So I am not saying that replacing tyres when they are down to 3mm tread depth is a really, really bad advice. If it makes you feel safe, then feel free to do it, nobody is going to judge you. But trying to coerce people to do this under some dubious safety campaign can get a bit irritating.
 

Crasher

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I do agree that a brand new Ying Tong ditch finder will have better wet grip than an on the limit premium but that’s about it. It also reminds me of that other question I ask people who praise four wheel drive, “would you rather make an emergency stop in a front wheel drive car on winters or a four wheel drive on summers?
 

Le Touriste

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I did not even rate budget tyres because I simply would not buy them, so that is a misquote. The stopping distance between a 3mm tyre and a 1.6mm tyre is not slight.
What puzzles me is that, whenever research and safety bodies provide advice from a position of knowledge, there are always that section of society that will challenge the findings of the professionals.
I spent all my life in engineering, and most of that in engineering development. I do not claim to be an expert in tyre design or serviceability, but I can see the logic of the argument which recommends a minimum tread depth of 3mm.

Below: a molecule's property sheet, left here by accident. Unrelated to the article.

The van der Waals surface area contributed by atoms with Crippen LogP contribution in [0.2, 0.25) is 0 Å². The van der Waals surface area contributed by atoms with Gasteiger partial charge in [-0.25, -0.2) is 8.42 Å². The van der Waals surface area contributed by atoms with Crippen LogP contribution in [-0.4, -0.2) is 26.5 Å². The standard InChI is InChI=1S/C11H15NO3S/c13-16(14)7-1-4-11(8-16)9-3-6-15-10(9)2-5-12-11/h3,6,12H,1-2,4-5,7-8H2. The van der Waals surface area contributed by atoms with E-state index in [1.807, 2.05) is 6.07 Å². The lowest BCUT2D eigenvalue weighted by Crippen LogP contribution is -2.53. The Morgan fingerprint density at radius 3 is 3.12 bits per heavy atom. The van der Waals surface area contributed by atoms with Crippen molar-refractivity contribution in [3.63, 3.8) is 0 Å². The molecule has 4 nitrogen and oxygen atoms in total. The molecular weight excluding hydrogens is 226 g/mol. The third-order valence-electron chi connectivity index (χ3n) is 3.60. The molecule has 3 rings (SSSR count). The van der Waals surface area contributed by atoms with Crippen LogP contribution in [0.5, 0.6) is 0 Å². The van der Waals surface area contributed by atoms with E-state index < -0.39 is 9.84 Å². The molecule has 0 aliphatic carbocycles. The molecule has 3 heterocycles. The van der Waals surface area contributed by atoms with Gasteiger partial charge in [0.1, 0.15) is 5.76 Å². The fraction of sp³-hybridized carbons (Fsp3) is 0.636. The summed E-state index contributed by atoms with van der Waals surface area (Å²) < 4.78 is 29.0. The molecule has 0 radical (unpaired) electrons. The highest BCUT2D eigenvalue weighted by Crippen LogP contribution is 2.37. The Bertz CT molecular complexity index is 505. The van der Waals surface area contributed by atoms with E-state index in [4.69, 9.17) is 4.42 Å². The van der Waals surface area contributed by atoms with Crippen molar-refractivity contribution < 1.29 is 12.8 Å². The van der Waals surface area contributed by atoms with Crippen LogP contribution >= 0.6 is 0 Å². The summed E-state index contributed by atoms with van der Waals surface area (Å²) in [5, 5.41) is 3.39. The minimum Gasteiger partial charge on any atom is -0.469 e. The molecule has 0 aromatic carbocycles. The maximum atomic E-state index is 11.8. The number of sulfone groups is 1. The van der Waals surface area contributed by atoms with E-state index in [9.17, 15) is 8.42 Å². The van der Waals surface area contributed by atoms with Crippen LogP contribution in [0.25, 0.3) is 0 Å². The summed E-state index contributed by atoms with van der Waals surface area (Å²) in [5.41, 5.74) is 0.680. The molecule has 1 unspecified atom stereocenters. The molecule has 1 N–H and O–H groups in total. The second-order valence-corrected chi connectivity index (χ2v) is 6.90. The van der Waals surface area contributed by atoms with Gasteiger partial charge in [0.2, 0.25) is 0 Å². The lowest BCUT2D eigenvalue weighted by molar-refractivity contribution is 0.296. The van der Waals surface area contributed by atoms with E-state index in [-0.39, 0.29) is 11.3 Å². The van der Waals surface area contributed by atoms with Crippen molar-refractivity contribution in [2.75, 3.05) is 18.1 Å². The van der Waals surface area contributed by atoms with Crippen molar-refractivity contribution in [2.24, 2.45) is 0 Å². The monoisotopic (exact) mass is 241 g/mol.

One cannot change the law of physics - in heavy rain a bow wave will develop in front of the front wheels (not so much at the rear wheels because the front wheels will have displaced much of the water in the tracks that the rear wheels will follow), but the front wheels will ride on the bow wave if the treads are insufficient to displace the water via their grooves.

But, at the end of the day, we all have a free choice - 1.6mm is legal for those who wish to go down that route, and they are free do do so without adverse criticism. Likewise, those such as myself are free to take the more cautious option and go for a 3mm minimum tread.
 

Le Touriste

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I have found an article on line by Road Safety GB in association with THINK!
It is headed “Drivers advised to follow blue light example.”

A FOI request was made by tyre retailer Kwik Fit to every police force, fire and rescue services and ambulance services in the UK - with 95% responding.